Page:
Most people remember Joel Schumacher as the guy who turned Tim Burton’s Batman franchise into a cartoonish travesty. (I agree that Batman & Robin is terrible, but I will defend Batman Forever...well, forever. It came out at just the right time in my childhood and nostalgia prohibits me from saying anything negative about that fun entry in the franchise.) But if you look at Schumacher’s filmography, you’ll see he’s had a very wide-ranging career. Hell, the guy made A Time to Kill in between his two Batman movies.

Schumacher also directed The Lost Boys, Falling Down, The Client, and 8MM. Some people might not consider some, or any, of these films classics, but I found them to be interesting. And I think The Lost Boys is a campy classic, and Falling Down is a great movie that seems forgotten now (it will very likely be a future film I discuss on this site). And just check out this past article to see my obsession with 8MM.

While Schumacher has made some good films, it’s hard to describe his style. In fact, he’s one of those directors who seems to have no style or common theme to his work. I used to think of this as a negative, but is it, really? There’s something to be said for these workhorse directors who can make any kind of film. And Schumacher really could make any kind of film. Just imagine a preview for one of his movies: “From the director of The Lost Boys, Batman & Robin, A Time to Kill, and The Phantom of the Opera…

Sometimes it’s refreshing to come across a director like Schumacher. I don’t know what each movie will look like. Will it be straightforward like most of his work? Will it be a neon nightmare like Batman & Robin? Will it be handheld and gritty like Tigerland? Who knows? It makes for an interesting watch at times. Now, I’ll never say, “I feel like watching a Schumacher movie” the way I will say, “I feel like watching a Kubrick movie.” (Who the fuck am I talking to in this stupid hypothetical, anyway?) But I will feel like watching Tigerland, Falling Down, 8MM, etc. again in the future. By the way, I didn't rewatch any of his other films in preparation of this article, so maybe there is an overarching style to his work, but I doubt it.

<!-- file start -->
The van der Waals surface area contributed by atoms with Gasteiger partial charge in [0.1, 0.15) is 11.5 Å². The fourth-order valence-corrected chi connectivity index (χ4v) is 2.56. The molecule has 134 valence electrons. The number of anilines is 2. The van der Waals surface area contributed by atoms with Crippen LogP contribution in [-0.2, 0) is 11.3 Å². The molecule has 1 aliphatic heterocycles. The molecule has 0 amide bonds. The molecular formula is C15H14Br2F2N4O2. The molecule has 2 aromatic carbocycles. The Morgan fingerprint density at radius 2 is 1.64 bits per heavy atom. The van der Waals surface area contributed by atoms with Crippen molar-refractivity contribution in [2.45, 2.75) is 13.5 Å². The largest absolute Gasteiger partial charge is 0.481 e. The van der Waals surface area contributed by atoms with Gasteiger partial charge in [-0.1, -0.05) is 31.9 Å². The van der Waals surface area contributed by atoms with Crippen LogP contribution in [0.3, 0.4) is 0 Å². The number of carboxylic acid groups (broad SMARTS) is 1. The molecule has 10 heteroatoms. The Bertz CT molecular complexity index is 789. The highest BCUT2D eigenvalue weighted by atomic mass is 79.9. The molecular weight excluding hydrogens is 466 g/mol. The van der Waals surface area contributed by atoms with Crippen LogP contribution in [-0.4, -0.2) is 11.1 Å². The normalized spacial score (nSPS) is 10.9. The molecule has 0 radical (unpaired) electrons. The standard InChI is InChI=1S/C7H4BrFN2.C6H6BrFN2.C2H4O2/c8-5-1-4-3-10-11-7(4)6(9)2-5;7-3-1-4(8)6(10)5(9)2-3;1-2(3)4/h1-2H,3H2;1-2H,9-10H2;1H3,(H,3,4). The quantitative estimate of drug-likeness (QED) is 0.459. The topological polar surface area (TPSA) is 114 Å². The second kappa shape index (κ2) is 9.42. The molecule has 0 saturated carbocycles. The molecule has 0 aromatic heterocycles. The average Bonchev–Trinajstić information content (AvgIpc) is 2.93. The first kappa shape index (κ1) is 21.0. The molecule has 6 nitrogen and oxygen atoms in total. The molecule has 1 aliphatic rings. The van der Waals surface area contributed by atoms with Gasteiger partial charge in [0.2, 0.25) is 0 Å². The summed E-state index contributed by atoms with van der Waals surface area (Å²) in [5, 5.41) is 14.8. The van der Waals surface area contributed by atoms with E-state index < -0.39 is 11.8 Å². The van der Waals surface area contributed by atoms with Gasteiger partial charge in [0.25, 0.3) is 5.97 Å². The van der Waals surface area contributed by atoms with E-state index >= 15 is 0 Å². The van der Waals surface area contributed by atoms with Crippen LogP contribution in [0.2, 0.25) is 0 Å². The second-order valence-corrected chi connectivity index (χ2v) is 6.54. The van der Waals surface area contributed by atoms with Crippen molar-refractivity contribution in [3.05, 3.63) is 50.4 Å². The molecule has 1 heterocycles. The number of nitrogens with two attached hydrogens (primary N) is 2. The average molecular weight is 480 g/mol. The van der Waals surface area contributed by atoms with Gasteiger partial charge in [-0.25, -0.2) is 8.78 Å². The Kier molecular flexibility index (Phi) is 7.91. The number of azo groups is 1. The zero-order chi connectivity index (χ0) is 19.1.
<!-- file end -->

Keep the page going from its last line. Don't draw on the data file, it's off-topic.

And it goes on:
I may be building Schumacher up a bit too much with all this, but the man did make some very entertaining and rewatchable films. Movies like Tigerland prove he is more than just the guy who ruined Batman for a few years. And honestly, is that such a crime? There will probably be ten more versions of Batman in the next twenty years. At least Schumacher’s was so nuts they decided to take a little break. Perhaps he should be remembered for that.

Why do I own this?

As I stated above, I find Tigerland to be a unique and great Vietnam film, and the Vietnam genre is one of my favorites. So I’m proud to have this in my collection among the likes of Platoon, Full Metal Jacket, Apocalypse Now, Born on the Fourth of July, etc.

Random Thoughts

This is one of the first indie movies I ever sought out. I had read about Farrell and wanted to know what the big deal was.

Bozz is such a good character because he's a likable smart ass. That's a tough character to write.

Shea Whigham’s Wilson, on the other hand, is a very easy character to hate.

Clifton Collins, Jr. you will always be Clifton Gonzalez Gonzalez to me.

Some pretty good drill sergeant talk. Since Full Metal Jacket, it's hard for those characters to not sound like an imitation of R. Lee Ermey.

“Maybe, just maybe, you will return one day to play stink finger with little Sally back home.”

Matthew Davis does a good job playing an “aw, shucks” soldier.

For some reason the bar scene in New Orleans always looked ridiculously cheap. I know the movie is low budget, but moments like that make it look a little amateurish. For all I know, that was a real bar, but it sure didn't look cinematic…

“Miter, what are you, twenty years old? Shit. Just cause you wear those sergeant stripes don't mean you ain't gonna die.”

“Just want you to know, I've taken a great disliking to you.”

I guess peeling potatoes in the Army is a real thing. I thought maybe it was just something out of Beetle Bailey or something.

“When did ‘my country right or wrong’ turn into ‘fuck this shit’?”

Perfect role for Michael Shannon: the trainer who gives you the bonus tip of how to shock a prisoner's balls with a field radio.

Michael Shannon's delivery of “worthless sack of shit!” is so fucking angry.

I like the overall style. It's grainy, fluorescent-lit, hand held, etc. It feels documentarian and chaotic. This is why I look at this film as evidence that Schumacher is a skilled director. It just doesn’t seem like he cares much with a lot of his other films.